Prophecy is a genre of speech or writing in which special insight or divine revelation enables a person to witness and foretell the future.
In style or content, prophecy often speaks in symbols that require interpretation and re-interpretation, as with the Oracle at Delphi in Ancient Greece.
Prophecy rarely works in advance, at least specifically. Almost never does a prophet directly predict and thus affect future events in a way that everyone can perceive or anticipate beforehand.
Prophets may be cautious about predicting the future too specifically; for instance, efforts to identify the date of the "day of judgment" always fail and result in more or less embarrassment for the supposed prophet (though some "true believers" believe more than ever).
Regardless, an audience may respect prophecy as a broad description of a familiar narrative of the future based on perceived trends. After a spectacular event occurs, a prophet's words may be remembered and re-interpreted to fit.
For instance, after the terrorist attacks of 11 September 2001, prophecies of Nostradamus were rediscovered (and in some cases re-arranged) to fit the phenomenon—but why couldn't anybody read that supposed prophecy and stop the attacks before they happened?
Another real-world effect of prophecy is that people will fit events to their expectations based on prophecy. Thus prophecy and the real world may be seen to reinforce each other. In special cases individuals or groups will form special behaviors around these expectations, e. g. apocalyptic cults or sects from Mormons and Seventh-Day Adventists to ISIS.
Symbols and narratives closely relate to each other. Symbols nearly always signify within a context, system, or story-line / narrative, in which each object appears in relation to other objects and thus become symbols.
An example in our readings from apocalyptic scripture is that symbols from various books of the Bible are read to fit into the larger story that the apocalypse or end-times tells.
Examples of prophets:
Judaism (Old Testament of Bible): Daniel, Jeremiah, Amos, Isaiah, Elijah
New Testament Christianity: John the Baptist, St. John of Potmos (Revelation); Islam recognizes Christ as a great prophet
later Christianity: Nostradamus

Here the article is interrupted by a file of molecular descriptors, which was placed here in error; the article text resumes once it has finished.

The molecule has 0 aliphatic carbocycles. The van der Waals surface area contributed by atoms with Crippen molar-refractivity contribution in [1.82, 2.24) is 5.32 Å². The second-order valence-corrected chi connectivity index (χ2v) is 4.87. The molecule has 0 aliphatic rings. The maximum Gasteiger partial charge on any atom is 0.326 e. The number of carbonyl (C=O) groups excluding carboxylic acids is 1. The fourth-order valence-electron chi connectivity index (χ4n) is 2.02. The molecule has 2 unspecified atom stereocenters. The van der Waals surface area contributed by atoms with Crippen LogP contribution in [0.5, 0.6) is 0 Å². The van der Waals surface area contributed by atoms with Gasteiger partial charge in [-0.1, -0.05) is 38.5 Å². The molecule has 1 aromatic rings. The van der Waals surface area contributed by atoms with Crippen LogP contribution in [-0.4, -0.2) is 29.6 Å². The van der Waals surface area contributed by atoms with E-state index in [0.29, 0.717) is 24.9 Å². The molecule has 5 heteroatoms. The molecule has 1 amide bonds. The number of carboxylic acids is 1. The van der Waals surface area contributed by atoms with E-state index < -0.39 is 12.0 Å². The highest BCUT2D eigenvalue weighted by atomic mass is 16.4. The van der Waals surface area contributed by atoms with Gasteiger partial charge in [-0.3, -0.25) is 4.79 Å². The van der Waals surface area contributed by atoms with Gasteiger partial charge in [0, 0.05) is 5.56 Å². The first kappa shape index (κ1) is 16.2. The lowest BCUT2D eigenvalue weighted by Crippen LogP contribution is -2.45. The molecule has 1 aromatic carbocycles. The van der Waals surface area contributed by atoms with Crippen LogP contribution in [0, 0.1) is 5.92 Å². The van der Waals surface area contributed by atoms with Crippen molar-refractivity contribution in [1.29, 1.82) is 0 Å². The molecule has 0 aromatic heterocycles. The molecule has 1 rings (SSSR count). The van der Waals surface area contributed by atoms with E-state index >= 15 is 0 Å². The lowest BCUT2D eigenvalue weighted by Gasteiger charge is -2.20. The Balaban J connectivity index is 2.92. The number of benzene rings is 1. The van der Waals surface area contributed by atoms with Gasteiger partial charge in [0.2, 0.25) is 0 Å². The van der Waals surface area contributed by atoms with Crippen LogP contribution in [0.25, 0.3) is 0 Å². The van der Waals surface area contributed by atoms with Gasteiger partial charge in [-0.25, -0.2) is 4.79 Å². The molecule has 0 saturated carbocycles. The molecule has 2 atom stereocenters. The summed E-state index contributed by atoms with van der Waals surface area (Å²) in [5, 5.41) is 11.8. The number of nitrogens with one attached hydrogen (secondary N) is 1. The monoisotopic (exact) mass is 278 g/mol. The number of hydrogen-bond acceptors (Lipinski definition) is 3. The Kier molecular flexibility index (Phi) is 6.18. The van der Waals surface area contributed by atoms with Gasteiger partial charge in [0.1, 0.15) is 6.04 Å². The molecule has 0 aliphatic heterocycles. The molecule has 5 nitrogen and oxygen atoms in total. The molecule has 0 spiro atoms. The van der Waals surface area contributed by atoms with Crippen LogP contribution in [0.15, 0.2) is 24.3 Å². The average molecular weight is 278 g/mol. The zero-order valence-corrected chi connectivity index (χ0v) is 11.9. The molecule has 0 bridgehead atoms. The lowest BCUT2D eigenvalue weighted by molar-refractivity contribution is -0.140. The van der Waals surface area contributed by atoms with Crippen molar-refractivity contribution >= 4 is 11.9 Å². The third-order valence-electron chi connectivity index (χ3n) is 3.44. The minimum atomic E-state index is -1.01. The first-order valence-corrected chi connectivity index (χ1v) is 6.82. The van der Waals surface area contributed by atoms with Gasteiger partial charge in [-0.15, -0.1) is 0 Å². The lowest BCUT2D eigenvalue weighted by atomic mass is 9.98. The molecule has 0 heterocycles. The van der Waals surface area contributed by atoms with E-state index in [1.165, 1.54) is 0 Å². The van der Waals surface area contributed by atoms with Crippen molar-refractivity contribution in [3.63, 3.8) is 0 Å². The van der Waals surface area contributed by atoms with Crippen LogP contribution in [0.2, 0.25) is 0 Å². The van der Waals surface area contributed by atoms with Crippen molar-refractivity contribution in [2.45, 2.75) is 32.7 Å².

Islam: Muhammad (a.k.a. "the Prophet"); Islam recognizes Jesus Christ as a great prophet
Ancient Greece: Oracle at Delphi; Teiresias; Cassandra
American culture: Joseph Smith, Edgar Cayce, Jeanne Dixon, Martin Luther King (e.g. "I Have a Dream")
American Indians: Deganawida or Dekanawida, the Great Peacemaker of the Iroquois Confederation; Black Elk of the Oglala Sioux; Wovoka, Northern Paiute prophet of the "Ghost Dance"; other Native American prophets include Smohalla, Tavibo, and John Slocum.
Literary attractions of prophecy—recall that the classical tradition of literature's purpose is pleasure + knowledge
If prophecy's rewards are questionable-to-limited in terms of predicting the future, what pleasures or rewards does it offer?
Prophecy can reinforce one's worldview: the wicked shall be punished; the status quo is on a short leash.
Prophecy is culturally resilient. There's always demand for knowledge of the future. Most errors or misfires are quickly forgotten. If you're invested in a prophet, a few hits can outweigh many misses. ("confirmation bias")
Prophecy is adaptable. Even when a specific prophecy fails, it may be re-applied to another event.
People enjoy deciphering mysteries. Prophetic codes and symbols can be re-interpreted over and again.
Knowledge-pleasure in sense of superiority, knowing something that others should want to know but you’ve found the secret. (If the prophecy and you are wrong, the consequences aren’t usually serious.)
In scientific terms, prophecy is almost always “unfalsifiable.” Even if it’s wrong, you can’t prove it’s wrong. For instance, a millennialist can say, “The Lord may return tomorrow.” He can’t prove that this is true, but neither can you prove that it’s false.